Collier: Steelers defense not up to standard
Steelers cornerback Ike Taylor tries to push Raiders wide receiver Louis Murphy out of bounds as he runs for a touchdown in the fourth quarter yesterday at Heinz Field.
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Comically entangled in a distasteful little hair-pull with the wretched Oakland Raiders yesterday, the Steelers looked very much as if they would win in spite of themselves, but then something really terrible happened.
Right. The fourth quarter started.
Don't know if you've noticed this, but the referee no longer hops on the field microphone and says, "That is the end of the third quarter," during Steelers games. He says, "That is the end of the Pittsburgh defense as we know it."
But if you thought Dick LeBeau's fellas have looked a little skittish this season in the final 15 minutes, yesterday's total panic was their deliverance to the next dimension; it not only turned Bruce Gradkowski into Brett Favre, it likely turned the formal defense of a Super Bowl title into something almost completely hypothetical.
The Raiders, who'd effortlessly lost eight of their first 11, who were barely averaging 10 points a week, who'd managed five touchdowns on the road all season, scored three in a little more than eight minutes against a Steelers secondary that again demonstrated the ball skills of a backhoe, but without all of the mobility.
With yesterday's four-alarmer, in which Gradkowski completed 10 fourth-quarter passes for 198 yards and three touchdowns, the Steelers have essentially perfected their utter collapsibility.
"I don't think so," linebacker James Farrior responded when someone asked if it was all traceable to the absence of Troy Polamalu. "I wish I knew."
But as Mike Tomlin always liked to say, the standard of expectation does not change -- "the standard is the standard," and there was no worse example than the emergency appearance of rookie corner Joe Burnett in the middle of the losing defensive stand yesterday. Burnett, forced into play when William Gay got a concussion courtesy of teammate Ryan Mundy, stepped in front of Raiders wideout Louis Murphy with 40 seconds remaining and the Steelers up 24-20, and dropped a Gradkowski pass that hit him right in the belly.
"I wish I could have it back," Burnett said. "We've just gotta stay together and continue to play sound."
This is sound?
Don't let me see unstable.
That makes four games in a row, all losses you might have noticed, that a defensive back has dropped an interception at a critical time. But speaking of things these guys would like to have back, we're making a list, checking it thrice.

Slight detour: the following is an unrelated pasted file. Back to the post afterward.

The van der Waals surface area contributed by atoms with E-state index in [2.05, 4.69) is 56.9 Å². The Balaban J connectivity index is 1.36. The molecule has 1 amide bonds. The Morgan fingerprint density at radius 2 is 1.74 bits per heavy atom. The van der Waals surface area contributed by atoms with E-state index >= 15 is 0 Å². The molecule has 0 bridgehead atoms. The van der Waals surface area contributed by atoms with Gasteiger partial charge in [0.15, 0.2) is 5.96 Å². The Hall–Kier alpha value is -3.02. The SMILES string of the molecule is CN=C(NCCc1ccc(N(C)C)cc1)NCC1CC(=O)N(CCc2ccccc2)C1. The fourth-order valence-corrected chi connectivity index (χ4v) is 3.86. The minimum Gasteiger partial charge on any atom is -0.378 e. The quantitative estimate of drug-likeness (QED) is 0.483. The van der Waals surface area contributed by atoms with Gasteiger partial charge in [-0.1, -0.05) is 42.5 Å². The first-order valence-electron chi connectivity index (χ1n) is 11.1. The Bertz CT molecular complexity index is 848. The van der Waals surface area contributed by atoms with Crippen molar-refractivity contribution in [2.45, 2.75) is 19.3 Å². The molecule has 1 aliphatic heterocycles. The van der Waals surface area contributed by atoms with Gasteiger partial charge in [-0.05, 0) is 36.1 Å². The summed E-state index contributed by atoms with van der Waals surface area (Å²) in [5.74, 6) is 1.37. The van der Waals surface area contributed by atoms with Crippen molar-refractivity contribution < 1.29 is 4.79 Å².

They'd like to have back that fourth quarter in Chicago, when they led 14-7 but lost to Jay Cutler, 17-14.
They'd like to have back that fourth quarter in Cincinnati, when they led 20-9 but lost to Carson Palmer.
They'd like to have back that fourth quarter in Kansas City, when they led 24-17 but lost to Matt Cassel.
They'd like to have back that fourth quarter in Baltimore, when they led 17-14 behind a third-string quarterback but lost to Joe Flacco.
And they might like to have this back -- this sourest entry yet on the wish list, a fourth quarter in which they blew three leads -- 10-6, 17-13, and 24-20 -- the last evaporating on a 10-play 88-yard drive in 1:47 by The Great Gradkowski.
The Steelers have thus been outscored 105-78 after the third quarter, including 6-3 in overtime, and this four-game losing streak is essentially attributable to the seven completions of more than 40 yards the secondary has permitted in that nosedive.
"You can't finish games when you don't execute the way you're supposed to," said veteran corner Deshea Townsend. "Everybody's got to look at themselves and not point the finger. There are guys in here who've won a lot of games. We still have to think we can do whatever it takes. We're still in the hunt."
If they are, you should hope they're not hunting a football, because no one in the secondary wants any part of one.
On the play after Burnett dropped the fourth interception in four weeks (Ryan Clark took care of the first three), Gradkowski unfurled a sideline pass for Murphy. If the pass Burnett dropped cried to be intercepted, this one blubbered. It had the approximate arc of a Zambelli pyrotechnic and it was going to land right in the hands of Ike Taylor, had he had any.
Instead, Murphy snatched it for 23 yards to the 17 with 27 seconds left.
After Mundy's unnecessary roughness penalty moved the ball to the 11, Murphy beat some blown coverage in the left rear of the end zone for the winner with nine seconds left. It was his fourth catch, but it was enough to make him the third opposing receiver to shred this secondary for 100 or more yards in three weeks.
"Something about coming out here today felt different," said Murphy, the Florida rookie who beat Taylor for a 75-yard score earlier in the quarter. "We knew Pittsburgh was the defending champs and everything, but it's time to make our mark. Enough is enough."
That might be phrase that gets some play this week. Unfortunately, the standard is the standard.
First Published December 7, 2009 12:00 am